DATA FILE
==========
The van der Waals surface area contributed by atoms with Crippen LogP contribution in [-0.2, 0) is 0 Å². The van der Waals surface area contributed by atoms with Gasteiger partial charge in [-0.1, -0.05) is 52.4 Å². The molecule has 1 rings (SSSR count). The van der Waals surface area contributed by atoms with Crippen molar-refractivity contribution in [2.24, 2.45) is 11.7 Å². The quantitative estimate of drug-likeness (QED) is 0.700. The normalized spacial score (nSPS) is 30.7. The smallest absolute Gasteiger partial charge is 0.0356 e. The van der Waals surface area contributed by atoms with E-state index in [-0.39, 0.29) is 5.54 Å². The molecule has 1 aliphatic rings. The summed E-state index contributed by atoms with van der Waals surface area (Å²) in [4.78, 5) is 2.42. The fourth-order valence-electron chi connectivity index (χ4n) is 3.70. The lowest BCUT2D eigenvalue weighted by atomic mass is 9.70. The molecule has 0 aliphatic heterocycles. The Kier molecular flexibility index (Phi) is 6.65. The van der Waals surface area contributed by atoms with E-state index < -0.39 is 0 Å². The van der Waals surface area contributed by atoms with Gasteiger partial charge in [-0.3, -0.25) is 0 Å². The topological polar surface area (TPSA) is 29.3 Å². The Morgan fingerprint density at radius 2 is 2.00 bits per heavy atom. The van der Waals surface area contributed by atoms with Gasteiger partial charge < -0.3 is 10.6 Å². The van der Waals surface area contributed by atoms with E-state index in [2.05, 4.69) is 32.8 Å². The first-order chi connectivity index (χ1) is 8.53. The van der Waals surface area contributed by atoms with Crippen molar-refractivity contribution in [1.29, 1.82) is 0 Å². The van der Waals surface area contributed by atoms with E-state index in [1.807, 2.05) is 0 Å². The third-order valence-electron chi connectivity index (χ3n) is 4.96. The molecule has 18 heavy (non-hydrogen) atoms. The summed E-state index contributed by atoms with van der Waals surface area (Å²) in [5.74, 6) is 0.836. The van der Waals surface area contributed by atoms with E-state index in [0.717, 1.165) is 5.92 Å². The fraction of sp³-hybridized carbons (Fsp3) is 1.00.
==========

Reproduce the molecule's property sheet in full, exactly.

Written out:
The van der Waals surface area contributed by atoms with Crippen LogP contribution in [-0.2, 0) is 0 Å². The van der Waals surface area contributed by atoms with Gasteiger partial charge in [-0.1, -0.05) is 52.4 Å². The molecule has 1 rings (SSSR count). The van der Waals surface area contributed by atoms with Crippen molar-refractivity contribution in [2.24, 2.45) is 11.7 Å². The quantitative estimate of drug-likeness (QED) is 0.700. The normalized spacial score (nSPS) is 30.7. The smallest absolute Gasteiger partial charge is 0.0356 e. The van der Waals surface area contributed by atoms with E-state index in [-0.39, 0.29) is 5.54 Å². The molecule has 1 aliphatic rings. The summed E-state index contributed by atoms with van der Waals surface area (Å²) in [4.78, 5) is 2.42. The fourth-order valence-electron chi connectivity index (χ4n) is 3.70. The lowest BCUT2D eigenvalue weighted by atomic mass is 9.70. The molecule has 0 aliphatic heterocycles. The Kier molecular flexibility index (Phi) is 6.65. The van der Waals surface area contributed by atoms with E-state index < -0.39 is 0 Å². The van der Waals surface area contributed by atoms with Gasteiger partial charge in [-0.3, -0.25) is 0 Å². The topological polar surface area (TPSA) is 29.3 Å². The Morgan fingerprint density at radius 2 is 2.00 bits per heavy atom. The van der Waals surface area contributed by atoms with Gasteiger partial charge < -0.3 is 10.6 Å². The van der Waals surface area contributed by atoms with E-state index in [2.05, 4.69) is 32.8 Å². The first-order chi connectivity index (χ1) is 8.53. The van der Waals surface area contributed by atoms with Crippen molar-refractivity contribution in [1.29, 1.82) is 0 Å². The van der Waals surface area contributed by atoms with E-state index in [1.807, 2.05) is 0 Å². The third-order valence-electron chi connectivity index (χ3n) is 4.96. The molecule has 18 heavy (non-hydrogen) atoms. The summed E-state index contributed by atoms with van der Waals surface area (Å²) in [5.74, 6) is 0.836. The van der Waals surface area contributed by atoms with E-state index in [0.717, 1.165) is 5.92 Å². The fraction of sp³-hybridized carbons (Fsp3) is 1.00.